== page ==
Skip to main content

MOH toast

I had the honor and the joy of being my twin sister's maid of honor for her wedding yesterday. It was so much fun, and I can't believe it's over. One of the important jobs of being MOH is giving a toast. For all you people who are curious what I said in my toast, this blog is for you! Enjoy reading the speech I gave for my awesome, fun, kind, loving twin and her now husband!


As most of y'all know, I'm Katie's twin sister, Emily. Growing up with a twin is a huge blessing. Katie was the only person my age who I knew I could count on for absolutely everything at every single stage of life. We may have had our fights--okay, we definitely did have our fights--but at the end of the day, I knew she still loved me and I loved her. I remember several conversations about our future weddings and what our future grooms would be like. To be honest, it's strange that's she's now a Mrs! It feels like yesterday we were just dreaming of all this. Katie is one of the kindest, most compassionate people I know. She has been by my side through the good times and the bad, and I know I would not be the same without her. Obviously, Brice knows it now, too! Brice, asking Katie to marry you is one of your best decisions.

Katie and Brice met on our birthday in 2014 the Monday before Thanksgiving. She told us she had met this guy named Brice, and he seemed like a really great guy. But the moment of truth came when Katie went back to College station for the Thanksgiving A&M Vs LSU game. You Aggies probably remember, but A&M lost that game. I figured Katie would be crushed and her weekend would be ruined. And while she was pretty sad about the game, she kept mentioning this guy named Brice and how much fun they had. In my head I kept thinking "seriously, who is this guy??" Her face would light up when she talked about him, and trust me, she wouldn't stop talking about him. I knew Brice must be something special because anyone who could turn a loss against LSU at home on our birthday for the last game of the year into a good Thanksgiving break had to be a keeper. They began to date shortly after meeting, and, as they say, the rest is history. Katie and Brice's marriage will be one for the books. Not because of their own power, but because God is at the center of their relationship. Katie and Brice, keep Christ in your marriage always, and you will overcome any challenge that come your way as well as experience greater joys than you could ever imagine. And Brice--know that as Katie's twin, you're never getting rid of me! I will always be here for you two. To Brice and Katie--may you make many memories together, become great forgivers of each other's mistakes, laugh together a lot, and grow in love each and every day.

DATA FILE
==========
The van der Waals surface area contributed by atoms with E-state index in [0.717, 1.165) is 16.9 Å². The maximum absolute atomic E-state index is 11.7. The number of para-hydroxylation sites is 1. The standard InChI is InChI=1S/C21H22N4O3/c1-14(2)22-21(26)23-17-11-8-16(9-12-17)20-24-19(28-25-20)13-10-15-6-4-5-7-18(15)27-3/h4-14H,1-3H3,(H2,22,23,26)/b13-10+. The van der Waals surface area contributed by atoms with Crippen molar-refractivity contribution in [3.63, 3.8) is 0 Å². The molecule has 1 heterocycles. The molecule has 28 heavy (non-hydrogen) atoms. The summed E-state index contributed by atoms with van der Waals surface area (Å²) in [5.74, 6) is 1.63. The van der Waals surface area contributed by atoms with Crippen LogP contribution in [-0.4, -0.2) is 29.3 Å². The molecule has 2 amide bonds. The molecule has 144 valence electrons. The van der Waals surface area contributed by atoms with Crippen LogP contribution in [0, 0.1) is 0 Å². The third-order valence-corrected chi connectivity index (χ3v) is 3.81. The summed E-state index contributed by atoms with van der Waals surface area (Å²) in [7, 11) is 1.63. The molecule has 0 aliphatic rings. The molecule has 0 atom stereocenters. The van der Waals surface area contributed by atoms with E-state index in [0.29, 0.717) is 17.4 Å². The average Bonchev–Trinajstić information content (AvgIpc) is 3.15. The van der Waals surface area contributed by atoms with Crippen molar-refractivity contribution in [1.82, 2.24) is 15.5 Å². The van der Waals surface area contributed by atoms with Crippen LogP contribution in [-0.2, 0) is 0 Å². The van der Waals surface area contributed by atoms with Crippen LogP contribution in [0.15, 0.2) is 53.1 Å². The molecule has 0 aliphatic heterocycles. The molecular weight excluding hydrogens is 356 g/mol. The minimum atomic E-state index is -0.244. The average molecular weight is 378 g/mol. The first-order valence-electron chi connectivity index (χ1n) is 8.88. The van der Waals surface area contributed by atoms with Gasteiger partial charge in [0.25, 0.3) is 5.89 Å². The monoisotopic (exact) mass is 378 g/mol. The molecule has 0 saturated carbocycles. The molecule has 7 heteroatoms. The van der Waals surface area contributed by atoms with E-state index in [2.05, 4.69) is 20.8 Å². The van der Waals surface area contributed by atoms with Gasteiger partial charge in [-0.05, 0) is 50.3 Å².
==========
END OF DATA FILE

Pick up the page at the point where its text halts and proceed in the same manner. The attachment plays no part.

Popular posts from this blog

Exciting news!!

It's been awhile since I've written a blog post. This semester has been busy--not only because of school stuff, but also because of exciting life things. About a month ago, the most amazing man got down on one knee and asked me to marry him! And of course, I said yes!

Honestly, there were times that I questioned if I would ever marry someone. Living with cystic fibrosis is hard. Choosing to be with someone with cystic fibrosis is almost crazy. Think about it; I am not a normal 23 year old. I have to plan and plan and plan to make sure I fit breathing treatments, exercise, and eating into my schedule. When I travel, I have to take a crazy amount of stuff with me--my Vest, nebulizers, compressor, pills, inhaled medication, puffers, and snacks. I have to make sure I sleep 8-9 hours a night because my body uses more energy than most, and I need sleep to fight infection. I have to have a course of IVs at least twice a year. It's hard to be spontaneous and adventurous because CF…

CF limits

I was always told I could do anything.

That CF couldn't stop me.

That, even though my day to day life looked a little different with treatments and pills and hospitalizations, I could still be "normal".

I'm finding out now that's not necessarily the case.

Growing up, I knew I was different, but I still functioned like a normal kid. The only time I remember CF limiting me was my freshman and sophomore years in high school. My doctor, mom, and I made the decision to sit out of marching band my freshman year and to keep me on the sidelines running the metronome and helping how I could without actually participating my sophomore year. Junior year I was finally able to join marching band, and my senior year I was a drum major, so CF didn't limit me that much by the end of it all. I finished college in four years with a major, a minor, honors, and summa cum laude. I am in grad school now and will graduate on time summa cum laude with my masters in speech pathology.…

The false narrative

Today I was at church with my parents. After the baby dedication, the pastor prayed over the families. It was a fine prayer until he said something along the lines of "raising kids in a Christian home is the best way to ensure kids grow up healthy". This is when I opened my eyes and tuned out the rest of the prayer. Honestly, this is where I tuned out the rest of the service. This false narrative is exactly why American Christianity can be so out of touch with the world.
No. No. No. This is not how God works. Yes, in a world without struggle and pain and heartache, I wouldn't have cystic fibrosis. But in our current, broken world God uses illness and weakness to prove His strength and power and love. If God wanted to heal me, I have full confidence that He could and that He would. I know there are people who have experienced divine healing. But in many cases, God uses our weaknesses rather than spontaneously healing us. In 2 Corinthians 12, Paul says, "But He (the Lo…